WOW: It is great that you have so many projects underway, and we hope that you have the time to complete them all! You also work as a manuscript editor. Tell us about your job.
Dianna: I am a full-time trade book and magazine manuscript editor for a Catholic publisher. Because our staff is relatively small, I have had the opportunity to learn about many aspects of publishing. It’s been a great education. I also teach narrative journalism in the MFA program at a local university, and I do some freelance copywriting and editing. When I make the transition to full-time freelance writer/editor, I’d love to also teach continuing-ed classes or writing workshops for seniors. I have a writer friend who does that, and she finds it tremendously rewarding.
WOW: Thank you again, Dianna, and good luck to you with all your projects, plans, and goals. I am sure we will be seeing a lot of you!
Monday, July 20, 2009
Sunday, July 19, 2009
In my world, I tend to do it myself. Back in the day, I'd ask my mother to read some of my papers for school, but even then, it was just because I'd procrastinate on even getting started so there was not time to take a step away and come back to it with a fresh mind. Nowadays, I will toil on something, gutting and starting anew, and in the end, while I have some pride in my self-sufficiency, I'm left with self-doubt if my academic writing is improving at all over the years. Somedays, it's this feeling of what if I'm in a stagnant quagmire with editors who are too polite to tell me that my writing's lousy? How would I even know?
I guess what it all comes down to is the following. Do many writers and authors pass along a draft to another person not as much for a proofread, but for a semblance of reassurance that the idea is good, the plot is interesting, and the artistry is top-notch? If so, who makes the ideal reader/audience? Do you tend to rely on the same cheerleaders for you, or do you venture outside the group sometimes too? How do you find a truly honest reader versus a friend who feels like boosting your self-esteem more than being forthright?
Likewise, do you often reciprocate with read-throughs? I love reading others' drafts, but waver on ever asking anyone to look at mine. I'd love to hear your input as always. It might help me change my ways so I start becoming a more self-confident writer in my discipline.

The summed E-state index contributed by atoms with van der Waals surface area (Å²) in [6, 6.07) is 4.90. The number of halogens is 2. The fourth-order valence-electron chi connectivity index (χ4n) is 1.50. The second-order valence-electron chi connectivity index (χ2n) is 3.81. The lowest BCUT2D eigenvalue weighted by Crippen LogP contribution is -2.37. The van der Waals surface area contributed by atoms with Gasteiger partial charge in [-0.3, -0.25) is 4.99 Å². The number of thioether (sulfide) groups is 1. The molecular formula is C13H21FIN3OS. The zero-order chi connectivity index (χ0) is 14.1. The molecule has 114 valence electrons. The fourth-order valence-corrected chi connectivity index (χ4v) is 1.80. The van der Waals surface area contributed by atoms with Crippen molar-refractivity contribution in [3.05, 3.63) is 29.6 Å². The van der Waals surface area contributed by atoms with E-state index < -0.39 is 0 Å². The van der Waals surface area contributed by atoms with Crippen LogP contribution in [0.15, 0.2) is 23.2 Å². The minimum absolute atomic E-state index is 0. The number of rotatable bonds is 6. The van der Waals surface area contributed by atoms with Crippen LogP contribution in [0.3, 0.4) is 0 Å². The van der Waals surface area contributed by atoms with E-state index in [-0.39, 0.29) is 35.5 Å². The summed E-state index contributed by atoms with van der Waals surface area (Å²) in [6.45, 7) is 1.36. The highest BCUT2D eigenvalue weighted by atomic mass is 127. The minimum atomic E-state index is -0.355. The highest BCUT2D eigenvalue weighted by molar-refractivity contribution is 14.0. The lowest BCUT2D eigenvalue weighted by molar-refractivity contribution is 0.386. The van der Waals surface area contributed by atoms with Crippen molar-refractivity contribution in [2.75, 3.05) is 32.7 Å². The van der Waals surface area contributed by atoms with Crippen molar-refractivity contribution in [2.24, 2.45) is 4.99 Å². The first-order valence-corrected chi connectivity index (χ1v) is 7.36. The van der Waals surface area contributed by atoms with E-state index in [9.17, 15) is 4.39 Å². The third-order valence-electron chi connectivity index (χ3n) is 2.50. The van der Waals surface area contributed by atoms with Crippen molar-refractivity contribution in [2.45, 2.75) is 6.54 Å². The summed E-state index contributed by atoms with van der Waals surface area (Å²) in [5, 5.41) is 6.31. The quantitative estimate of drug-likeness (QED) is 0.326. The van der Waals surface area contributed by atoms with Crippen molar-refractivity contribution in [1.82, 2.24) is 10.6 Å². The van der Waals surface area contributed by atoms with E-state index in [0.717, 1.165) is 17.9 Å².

Saturday, July 18, 2009
Her book contract had underwhelmed her, it seems, but she signed it. The week her book came out, two people close to her died. Promotions were put on hold and she had to take a new job across the state from where she was born and reared. Her job has little to do with her writing. She remains upbeat and she has a couple other books she's working on.
Our discussion meandered into what others in our circle of writing friends were doing--all veterans of a graduate creative writing program. There was discussion of how a business class on publishing might have helped us, giving us a better understanding of how we might operate as business people to more effectively capitalize in the marketplace. Gosh, even a class by a business professor on analyzing a market or creating a marketing plan, geared towards book publishing, would have been helpful. Or what to look for (or not) in a contract. Sure, it might take some of the magic out of the creative element of writing, but I think my friend seemed to have some sadness that her book's promotional time was short-lived.
"They move on so quickly," she said.
Soon after graduation (and giving birth to two children), I realized I would need to take a different path in my writing: I have worked in marketing and PR, expanded into blogging, written for newspapers, taught strategic communications, and now have returned to writing scripts for television. I continue to write for a living and love it. But I still need lots of help when analyzing markets and magazines!
Elizabeth King Humphrey is a certified Kaizen-Muse Creativity Coach and freelance writer. She also blogs at CoastalCarolinaMoms.com and TheWriteElizabeth.com, where she contemplates finding creativity in everyday places. Now, she is back to her business(es) at hand...!
Friday, July 17, 2009
by Kim Smith
For years, I did not write. For those same years, I felt angry at this failure, and I mourned the writer inside me that I thought I'd lost forever. It wasn't until I'd made a life-changing decision that the writer's block was shattered, and only then did I realize why I had not written a single word.
As writers, we need to create a life that will encourage and inspire us to put pen to paper, or in most cases, sit in front of the computer and type our little hearts out. Only recently have I created this life for myself.
As a teenager I wrote volumes of angst-ridden poetry. I didn't care how sappy or ill written it might be; I wrote for the sheer joy of writing, and for releasing the vast amount of emotion that dwelled in my tormented soul. It wasn't good writing, but it was honest writing, and I never seemed to run out of things to say.